Origin of amusing
Synonyms for amusing
verb (used with object), a·mused, a·mus·ing.
- to engross; absorb.
- to puzzle; distract.
Origin of amuse
Synonyms for amuse
Examples from the Web for amusing
Contemporary Examples of amusing
But his ranking Democratic member just told an amusing story about Issa.Kissy-Face The Nation: Washington’s Power Elite Smooch Bob Schieffer
November 18, 2014
He's polite and amusing, inventing comic voices to deceive friends.Will the Real Jim Palmer Please Stand Up
September 27, 2014
A comedy titan who was always the center of attention, amusing even the most hardened of cynics with his manic energy.Robin Williams, Hollywood’s Grand Jester, Is Dead at 63
August 12, 2014
But for every amusing World Cup story like this one, there seems to be at least one that infuriates.What Is It About Soccer That Brings Out the Hooligan in Its Fans?
June 25, 2014
Less than a month later, Christie got the least amusing news of his career.Christie Aides Can Keep Bridgegate Emails Under Wraps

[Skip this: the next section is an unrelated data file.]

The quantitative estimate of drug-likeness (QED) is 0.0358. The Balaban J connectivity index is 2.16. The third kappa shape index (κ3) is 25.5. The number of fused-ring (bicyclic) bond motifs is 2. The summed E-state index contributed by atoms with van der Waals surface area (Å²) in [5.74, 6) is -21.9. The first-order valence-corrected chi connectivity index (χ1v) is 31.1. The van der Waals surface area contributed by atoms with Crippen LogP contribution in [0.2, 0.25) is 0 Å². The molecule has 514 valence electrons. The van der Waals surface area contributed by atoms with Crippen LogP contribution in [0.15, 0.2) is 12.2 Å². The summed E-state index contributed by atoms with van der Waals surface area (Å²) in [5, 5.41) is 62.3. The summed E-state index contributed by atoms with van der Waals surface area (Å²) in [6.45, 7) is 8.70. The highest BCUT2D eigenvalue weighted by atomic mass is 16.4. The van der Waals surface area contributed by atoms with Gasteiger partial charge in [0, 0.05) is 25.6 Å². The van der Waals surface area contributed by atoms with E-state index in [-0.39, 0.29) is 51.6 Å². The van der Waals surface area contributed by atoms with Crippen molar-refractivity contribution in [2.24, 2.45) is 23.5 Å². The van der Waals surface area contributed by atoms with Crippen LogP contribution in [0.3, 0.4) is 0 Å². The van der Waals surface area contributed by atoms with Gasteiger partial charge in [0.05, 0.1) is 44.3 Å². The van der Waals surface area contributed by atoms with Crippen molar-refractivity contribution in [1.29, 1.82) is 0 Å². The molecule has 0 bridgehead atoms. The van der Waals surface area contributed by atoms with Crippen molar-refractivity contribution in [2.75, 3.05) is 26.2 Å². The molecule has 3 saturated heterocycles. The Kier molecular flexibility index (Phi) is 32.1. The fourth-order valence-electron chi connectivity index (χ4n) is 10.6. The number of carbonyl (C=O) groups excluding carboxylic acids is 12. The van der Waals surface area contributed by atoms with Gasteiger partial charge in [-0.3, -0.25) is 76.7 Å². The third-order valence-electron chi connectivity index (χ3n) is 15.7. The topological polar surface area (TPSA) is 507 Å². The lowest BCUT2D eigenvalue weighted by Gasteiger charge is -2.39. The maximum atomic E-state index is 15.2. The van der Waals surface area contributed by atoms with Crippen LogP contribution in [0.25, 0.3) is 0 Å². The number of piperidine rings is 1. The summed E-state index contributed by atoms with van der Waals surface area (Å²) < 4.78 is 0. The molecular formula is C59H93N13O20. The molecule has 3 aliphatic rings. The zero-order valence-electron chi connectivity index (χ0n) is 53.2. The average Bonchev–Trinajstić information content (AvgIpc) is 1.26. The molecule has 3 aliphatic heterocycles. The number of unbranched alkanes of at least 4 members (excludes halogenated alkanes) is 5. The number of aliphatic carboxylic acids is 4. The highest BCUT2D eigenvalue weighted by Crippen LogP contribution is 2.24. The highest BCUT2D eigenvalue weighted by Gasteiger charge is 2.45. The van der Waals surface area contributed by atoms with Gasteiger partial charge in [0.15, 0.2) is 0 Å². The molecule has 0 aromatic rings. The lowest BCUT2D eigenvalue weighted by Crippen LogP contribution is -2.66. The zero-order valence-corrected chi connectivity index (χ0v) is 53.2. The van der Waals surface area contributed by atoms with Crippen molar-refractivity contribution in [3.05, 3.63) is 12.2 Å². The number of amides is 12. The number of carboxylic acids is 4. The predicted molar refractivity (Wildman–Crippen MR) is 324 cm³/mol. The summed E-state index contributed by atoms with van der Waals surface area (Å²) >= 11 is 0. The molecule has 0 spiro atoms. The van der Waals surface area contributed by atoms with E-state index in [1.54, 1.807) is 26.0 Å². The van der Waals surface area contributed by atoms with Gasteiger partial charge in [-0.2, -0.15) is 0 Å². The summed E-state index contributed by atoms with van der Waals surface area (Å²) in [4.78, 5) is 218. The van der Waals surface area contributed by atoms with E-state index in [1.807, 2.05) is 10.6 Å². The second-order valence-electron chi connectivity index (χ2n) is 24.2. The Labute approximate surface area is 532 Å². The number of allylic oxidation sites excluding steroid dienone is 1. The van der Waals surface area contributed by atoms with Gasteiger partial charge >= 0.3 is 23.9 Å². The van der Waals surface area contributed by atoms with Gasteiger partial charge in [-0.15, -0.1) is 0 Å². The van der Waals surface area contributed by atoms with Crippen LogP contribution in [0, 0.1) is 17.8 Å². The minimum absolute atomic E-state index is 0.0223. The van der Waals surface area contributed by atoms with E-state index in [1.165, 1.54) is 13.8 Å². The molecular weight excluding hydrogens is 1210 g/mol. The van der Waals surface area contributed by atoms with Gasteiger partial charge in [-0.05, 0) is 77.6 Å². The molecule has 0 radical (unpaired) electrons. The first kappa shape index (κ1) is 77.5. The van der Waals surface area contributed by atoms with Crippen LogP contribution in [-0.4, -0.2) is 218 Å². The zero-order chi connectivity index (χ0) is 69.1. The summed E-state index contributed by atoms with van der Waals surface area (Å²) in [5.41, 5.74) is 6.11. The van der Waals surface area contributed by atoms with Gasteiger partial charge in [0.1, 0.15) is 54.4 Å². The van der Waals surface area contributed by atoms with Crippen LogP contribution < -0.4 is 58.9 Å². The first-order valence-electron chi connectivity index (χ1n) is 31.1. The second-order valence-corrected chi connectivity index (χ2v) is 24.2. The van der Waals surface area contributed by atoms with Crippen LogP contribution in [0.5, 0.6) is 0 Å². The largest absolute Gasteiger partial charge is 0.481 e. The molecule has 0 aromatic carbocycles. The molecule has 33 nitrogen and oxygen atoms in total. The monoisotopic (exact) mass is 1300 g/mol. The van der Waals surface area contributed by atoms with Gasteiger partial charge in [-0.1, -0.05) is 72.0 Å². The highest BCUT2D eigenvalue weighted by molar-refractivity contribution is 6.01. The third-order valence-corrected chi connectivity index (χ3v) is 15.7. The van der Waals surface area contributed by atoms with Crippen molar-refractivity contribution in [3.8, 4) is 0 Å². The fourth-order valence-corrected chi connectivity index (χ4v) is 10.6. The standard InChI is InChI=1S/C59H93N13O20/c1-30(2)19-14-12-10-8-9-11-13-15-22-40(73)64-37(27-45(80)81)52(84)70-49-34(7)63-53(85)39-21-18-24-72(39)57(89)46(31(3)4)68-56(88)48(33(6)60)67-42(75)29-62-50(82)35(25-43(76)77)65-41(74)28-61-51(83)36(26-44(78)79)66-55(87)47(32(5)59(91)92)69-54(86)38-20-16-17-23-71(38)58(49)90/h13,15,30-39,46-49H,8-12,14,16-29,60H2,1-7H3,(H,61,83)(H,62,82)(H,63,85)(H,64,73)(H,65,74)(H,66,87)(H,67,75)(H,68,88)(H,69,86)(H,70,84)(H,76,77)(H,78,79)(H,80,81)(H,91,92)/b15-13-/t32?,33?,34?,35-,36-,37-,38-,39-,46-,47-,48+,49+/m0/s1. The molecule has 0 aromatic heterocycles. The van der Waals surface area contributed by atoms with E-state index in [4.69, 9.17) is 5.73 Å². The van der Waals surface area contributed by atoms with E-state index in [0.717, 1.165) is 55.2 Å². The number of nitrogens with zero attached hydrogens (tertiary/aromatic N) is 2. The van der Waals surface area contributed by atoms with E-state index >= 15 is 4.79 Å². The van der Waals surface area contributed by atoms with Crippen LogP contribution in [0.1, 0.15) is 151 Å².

April 10, 2014
Historical Examples of amusing
The husband in my case was to be an inconvenience, but doubtless an amusing one.The Spenders
Harry Leon Wilson
It is amusing to read Tarleton's pompous account of this pursuit.A Sketch of the Life of Brig. Gen. Francis Marion
William Dobein James
The girl was amusing enough, and, indeed, a most likable person at her best.Within the Law
I felt as if I were amusing a nice boy; he hardly came to my shoulder.The Bacillus of Beauty
And now I have told you almost all that is amusing or instructive in the childhood of Christina.Biographical Stories
Word Origin for amuse
c.1600, "cheating;" present participle adjective from amuse (v.). Sense of "interesting" is from 1712; that of "pleasantly entertaining, tickling to the fancy" is from 1826. Noted late 1920s as a vogue word. Amusive has been tried in all senses since 18c. and might be useful, but it never caught on. Related: Amusingly.
late 15c., "to divert the attention, beguile, delude," from Middle French amuser "divert, cause to muse," from a "at, to" (but here probably a causal prefix) + muser "ponder, stare fixedly" (see muse (v.)). Sense of "divert from serious business, tickle the fancy of" is recorded from 1630s, but through 18c. the primary meaning was "deceive, cheat" by first occupying the attention. Bemuse retains more of the original meaning. Related: Amused; amusing.